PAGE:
That fleshy bit of tissue is more mythical than Sisyphus' rock (although many men have blamed both for their feelings of deep-seated failure).
Everyone is a virgin. Or nobody is. Whatever: "Virginity is a social construct." Miley Cyrus says so.
The 26-year-old pop singer recently released a red latex-filled music video for "Mother's Daughter," the latest single off her EP She Is Coming. Cyrus has proven to the world that despite marrying Liam Hemsworth, she hasn't settled down, still appreciates hot women, and she's still freaky. The trippy, provocative music video, conceptualized by the singer and directed by Alexandre Moors, includes blocks of text with messages fit for a 13-year-old's wannabe-edgy Tumblr post, like "Sin Is in Your Eyes," "Not an Object, "I Am Free," and the one Cyrus recently shared on her Instagram account, "Virginity Is a Social Construct." The ensuing debate within her comment section clarifies that we, as a society, have no idea what "virginity" actually is.
First of all, because the United States has an 86% literacy rate but a population in which 50% of adults can't read above an eighth grade level—people didn't read the message that closely. The singer's two posts with the screen grab quickly received over 11,000 comments. Many assumed for some reason that it was criticizing those who abstained from sex and "shaming" virgins, while others contested the idea that virginity was anything other than hard science.
What's painfully clear from this heated interaction over a venial celebrity post is that a serious problem with sex education (and basic knowledge about the human body) exists in the U.S. Aside from the fact that we're only just now realizing that abstinence-only sex-ed doesn't work, we have a tradition of teaching teenagers outright incorrect and unrealistic information. As Laura Lindbergh, research scientist on reproductive health, noted in her study on adolescent health and sexual behavior, "We fail our young people when we don't provide them with complete and medically accurate information."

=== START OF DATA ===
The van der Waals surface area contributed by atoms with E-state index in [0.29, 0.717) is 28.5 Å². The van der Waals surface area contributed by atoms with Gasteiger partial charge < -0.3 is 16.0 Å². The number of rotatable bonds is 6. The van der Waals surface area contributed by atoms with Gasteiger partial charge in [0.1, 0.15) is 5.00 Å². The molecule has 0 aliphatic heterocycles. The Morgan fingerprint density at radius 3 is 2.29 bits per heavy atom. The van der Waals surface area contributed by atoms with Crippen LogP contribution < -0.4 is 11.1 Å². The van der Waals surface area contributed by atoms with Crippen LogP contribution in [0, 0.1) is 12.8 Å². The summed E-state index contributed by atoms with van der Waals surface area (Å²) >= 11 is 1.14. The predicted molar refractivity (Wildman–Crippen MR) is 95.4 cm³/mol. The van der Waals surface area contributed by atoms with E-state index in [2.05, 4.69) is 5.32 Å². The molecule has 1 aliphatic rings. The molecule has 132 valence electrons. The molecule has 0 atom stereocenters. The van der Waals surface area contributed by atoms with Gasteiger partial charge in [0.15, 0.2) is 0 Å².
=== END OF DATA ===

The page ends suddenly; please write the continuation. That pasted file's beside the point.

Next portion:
Now, despite the perception of nonstop connectedness on social media, dating apps, and hook up culture, it's an empirical fact that millennials are losing their virginity later in life than previous generations, embarking on fewer dates, marrying at a later age, and, in general, having much, much less sex. It's no wonder, what with their rampant intimacy and trust issues (you know, as a result of inheriting a world of fractured politics, heightened social isolation and anxiety, and a planet that will dissolve under their feet while they pay more and make less money to fund efforts to reverse the irreversible damage).